Review Amaro Freitas – Rasif

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Brazilian contemporary jazz has another great representative: Amaro Freitas. From Recife, in north-eastern Brazil, the young pianist combines classic jazz with his musical roots, such as the Afro-Brazilian maracatu and the carnival sounds of frevo and baião. In the sound of Amaro it is possible to identify the rhythmic influence of masters like Sivuca, Hermeto Pascoal, Egberto Gismonti and Moacir Santos, mixed with the piano skills of Count Basie, Monk, Duke Ellington and Art Tatum. Amaro Freitas is an innovative and intimate pianist. He has agility in his hands, which he began to develop at the age of 12, when he began playing the piano in church under the instruction of his father, the leader of the church band.

His natural ability opened doors. Amaro won a place at the prestigious Conservatório Pernambucano de Música (Pernambucan Music Conservatory), but he had to give up because of financial difficulties. However, inspired by Chick Corea, he continued to study, even without having an instrument to practice on: “He [Chick Corea] completely blew my mind, I’d never seen anything like it but I knew that’s what I wanted to do with a piano”.

His persistence generated good results. Amaro made a name for himself with Sangue Negro, his debut album. That was the first step in showing the world the sonorous experiences of his land through the universal language of jazz, something which he has continued with Rasif, his second album. “I want to show the simplicity of music, to break the stigma that the piano is for a certain social class. Yes, it is a difficult instrument, which many people do not have access to, but with that you can express everything”.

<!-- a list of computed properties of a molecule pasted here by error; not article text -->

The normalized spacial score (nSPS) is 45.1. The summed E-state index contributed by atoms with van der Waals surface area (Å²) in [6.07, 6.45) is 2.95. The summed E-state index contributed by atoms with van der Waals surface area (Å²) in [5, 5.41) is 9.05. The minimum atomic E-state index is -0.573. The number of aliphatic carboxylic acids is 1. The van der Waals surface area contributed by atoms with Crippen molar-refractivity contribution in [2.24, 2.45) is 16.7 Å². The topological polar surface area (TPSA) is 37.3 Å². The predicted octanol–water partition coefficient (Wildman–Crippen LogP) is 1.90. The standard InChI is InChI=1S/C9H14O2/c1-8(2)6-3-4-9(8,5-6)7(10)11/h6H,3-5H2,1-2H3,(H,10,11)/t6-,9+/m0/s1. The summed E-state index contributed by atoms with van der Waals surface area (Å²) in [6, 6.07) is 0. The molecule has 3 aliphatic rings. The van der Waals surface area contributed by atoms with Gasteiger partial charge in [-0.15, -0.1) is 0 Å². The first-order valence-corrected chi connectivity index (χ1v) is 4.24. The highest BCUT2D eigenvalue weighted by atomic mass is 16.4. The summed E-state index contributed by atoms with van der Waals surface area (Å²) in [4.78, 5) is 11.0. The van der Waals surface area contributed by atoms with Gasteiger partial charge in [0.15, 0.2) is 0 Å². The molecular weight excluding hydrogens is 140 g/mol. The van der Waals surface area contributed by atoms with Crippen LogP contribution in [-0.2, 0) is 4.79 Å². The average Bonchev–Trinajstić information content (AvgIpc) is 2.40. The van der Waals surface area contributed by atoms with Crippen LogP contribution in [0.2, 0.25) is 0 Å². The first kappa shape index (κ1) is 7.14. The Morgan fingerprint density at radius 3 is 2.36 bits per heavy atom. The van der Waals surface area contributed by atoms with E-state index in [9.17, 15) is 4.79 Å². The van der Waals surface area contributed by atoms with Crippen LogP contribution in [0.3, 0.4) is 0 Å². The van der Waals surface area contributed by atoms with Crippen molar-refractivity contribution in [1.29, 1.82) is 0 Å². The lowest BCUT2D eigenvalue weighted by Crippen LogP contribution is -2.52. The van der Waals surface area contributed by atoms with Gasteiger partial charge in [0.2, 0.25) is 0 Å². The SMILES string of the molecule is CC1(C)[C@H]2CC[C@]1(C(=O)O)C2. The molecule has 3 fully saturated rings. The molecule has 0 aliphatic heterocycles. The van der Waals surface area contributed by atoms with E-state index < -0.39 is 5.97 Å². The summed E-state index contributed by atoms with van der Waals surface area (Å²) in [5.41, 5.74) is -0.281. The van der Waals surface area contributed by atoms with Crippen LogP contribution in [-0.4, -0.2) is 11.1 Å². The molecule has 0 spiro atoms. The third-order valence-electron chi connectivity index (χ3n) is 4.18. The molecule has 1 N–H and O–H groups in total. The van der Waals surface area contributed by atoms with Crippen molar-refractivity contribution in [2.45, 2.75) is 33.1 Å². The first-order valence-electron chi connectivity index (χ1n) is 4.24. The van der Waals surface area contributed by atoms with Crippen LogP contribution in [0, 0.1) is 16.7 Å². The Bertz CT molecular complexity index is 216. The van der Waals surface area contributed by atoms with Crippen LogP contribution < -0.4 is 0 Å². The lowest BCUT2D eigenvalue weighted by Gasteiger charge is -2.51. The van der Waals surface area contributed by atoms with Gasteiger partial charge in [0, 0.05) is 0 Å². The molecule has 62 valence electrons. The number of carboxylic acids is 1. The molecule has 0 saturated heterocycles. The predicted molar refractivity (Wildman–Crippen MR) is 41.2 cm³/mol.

Rasif has a swing that is only found in Brazil. Amaro’s playing captivates and shows the intimacy that he has with the piano. It does not contain itself, it turns the keyboard into percussion. It is versatile. This can be heard in “Dona Eni”, the opening track. Influenced by the baião, it is marked only by piano chords for almost two minutes. The accompaniment of percussive instruments arrive next and propel the danceable nature of the song even further. “Trupe” follows the same rhythm. In it, Amaro creates a beautiful ‘battle’ between the instruments. “Mantra” is another remarkable song. Slowly, they combine to give us an overview of Amaro’s abilities.

It’s impossible not to get carried away with the nine songs that make up Rasif, a fine album that’s worth getting lost in for a few days at least.

Rasif is released by Far Out Recordings. Amaro Freitas will be playing at Ronnie Scott’s in London on Friday 2nd and Saturday 3rd November.


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